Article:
RODALE NEWS, EMMAUS, PA—Cash-strapped cities like Philadelphia and New York are pushing hard to pass sugar taxes to boost revenue and, hopefully, combat a growing obesity epidemic fueled in part by sugary sodas. But there's not much talk about instituting a salt tax, which, according to the results of a new study published in the Annals of Internal Medicine, could save billions of dollars and hundreds of thousands of lives. The average American adult consumes 3,900 milligrams of sodium each day, nearly double the recommended 2,300 milligrams, and the authors write that taxing salty food could lower salt intake by upwards of 10 percent and have a profound public-health impact.
THE DETAILS: The authors' goal was to find out whether increasing the price of salty foods would lead to overall improvements in public health by reducing the incidence of heart attacks and stroke. Using computer models, they tested a scenario in which the price of salty foods was raised by 40 percent, which they assumed would lower overall salt intake among the general population by 9.5 percent. Their models projected there would be 513,885 fewer strokes and 480,358 fewer heart attacks over the course of a lifetime among adults aged 40 to 85. The authors also estimated that the country would save $32.1 billion in medical costs. Even if the country's salt intake only dropped by 6 percent, we'd still see benefits: 327,892 fewer strokes and 306,137 fewer heart attacks, with $22.4 billion in savings.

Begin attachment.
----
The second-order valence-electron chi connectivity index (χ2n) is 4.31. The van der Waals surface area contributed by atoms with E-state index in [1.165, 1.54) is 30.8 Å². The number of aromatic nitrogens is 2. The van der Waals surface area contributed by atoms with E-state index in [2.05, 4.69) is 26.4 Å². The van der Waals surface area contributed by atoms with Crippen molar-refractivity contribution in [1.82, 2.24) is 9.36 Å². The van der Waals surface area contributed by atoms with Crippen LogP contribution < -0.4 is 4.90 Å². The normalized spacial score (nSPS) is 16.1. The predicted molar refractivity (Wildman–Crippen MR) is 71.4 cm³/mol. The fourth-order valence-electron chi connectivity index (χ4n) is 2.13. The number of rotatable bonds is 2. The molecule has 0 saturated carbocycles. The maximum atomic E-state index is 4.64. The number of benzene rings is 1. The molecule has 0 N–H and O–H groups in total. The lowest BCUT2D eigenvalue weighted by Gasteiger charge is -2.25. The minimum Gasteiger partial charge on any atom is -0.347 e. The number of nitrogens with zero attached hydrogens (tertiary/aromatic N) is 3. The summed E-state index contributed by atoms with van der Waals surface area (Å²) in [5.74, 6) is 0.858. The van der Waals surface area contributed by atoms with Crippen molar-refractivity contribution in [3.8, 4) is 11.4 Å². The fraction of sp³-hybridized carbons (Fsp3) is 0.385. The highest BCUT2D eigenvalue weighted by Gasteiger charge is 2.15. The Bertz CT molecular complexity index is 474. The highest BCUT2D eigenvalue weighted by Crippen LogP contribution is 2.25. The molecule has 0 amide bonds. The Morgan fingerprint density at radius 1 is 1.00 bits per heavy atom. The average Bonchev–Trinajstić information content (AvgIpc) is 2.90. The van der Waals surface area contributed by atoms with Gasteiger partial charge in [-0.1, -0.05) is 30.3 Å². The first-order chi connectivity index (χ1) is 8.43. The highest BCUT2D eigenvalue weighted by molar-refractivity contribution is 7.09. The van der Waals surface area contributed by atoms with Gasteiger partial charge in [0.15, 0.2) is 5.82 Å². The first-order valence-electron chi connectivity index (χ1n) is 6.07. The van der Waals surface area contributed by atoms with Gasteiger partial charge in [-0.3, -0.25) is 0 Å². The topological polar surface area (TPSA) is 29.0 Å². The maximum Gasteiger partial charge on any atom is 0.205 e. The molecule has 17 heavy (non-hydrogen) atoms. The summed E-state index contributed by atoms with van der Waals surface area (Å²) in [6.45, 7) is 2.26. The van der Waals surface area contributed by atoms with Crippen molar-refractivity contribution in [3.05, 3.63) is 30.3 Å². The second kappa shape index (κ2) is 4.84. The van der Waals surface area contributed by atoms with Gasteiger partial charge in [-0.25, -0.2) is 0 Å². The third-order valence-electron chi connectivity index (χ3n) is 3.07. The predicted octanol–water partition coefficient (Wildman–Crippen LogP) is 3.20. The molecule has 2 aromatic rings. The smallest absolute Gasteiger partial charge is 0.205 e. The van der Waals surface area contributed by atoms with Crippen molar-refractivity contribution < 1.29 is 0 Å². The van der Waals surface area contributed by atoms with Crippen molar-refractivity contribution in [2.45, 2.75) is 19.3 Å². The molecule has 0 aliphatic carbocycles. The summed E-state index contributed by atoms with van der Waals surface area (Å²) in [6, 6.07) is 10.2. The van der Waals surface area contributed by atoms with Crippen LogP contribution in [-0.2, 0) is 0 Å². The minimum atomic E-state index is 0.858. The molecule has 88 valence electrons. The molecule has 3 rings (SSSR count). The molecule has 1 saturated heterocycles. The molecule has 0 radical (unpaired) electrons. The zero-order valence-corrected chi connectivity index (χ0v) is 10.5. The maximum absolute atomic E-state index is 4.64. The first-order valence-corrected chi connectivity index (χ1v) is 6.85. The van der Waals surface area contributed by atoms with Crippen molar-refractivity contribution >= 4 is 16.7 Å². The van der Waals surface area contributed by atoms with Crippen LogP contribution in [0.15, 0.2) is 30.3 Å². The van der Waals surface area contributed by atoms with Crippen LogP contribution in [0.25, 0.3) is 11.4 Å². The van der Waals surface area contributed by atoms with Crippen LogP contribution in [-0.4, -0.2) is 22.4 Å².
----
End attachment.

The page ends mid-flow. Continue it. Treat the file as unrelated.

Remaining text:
WHAT IT MEANS: Most of the assumptions made in this study were modeled after an existing program in the United Kingdom, where the Food Standards Agency (equivalent to the U.S. Food and Drug Administration) worked with food manufacturers to cut sodium in processed foods to reach voluntary maximum levels for specific foods. The program started in 2003 and has already achieved a 9.5 percent reduction in sodium consumption there.
Read on for tips on how to cut salt out of the saltiest foods in your diet.
Published on: March 8, 2010
Updated on: April 20, 2010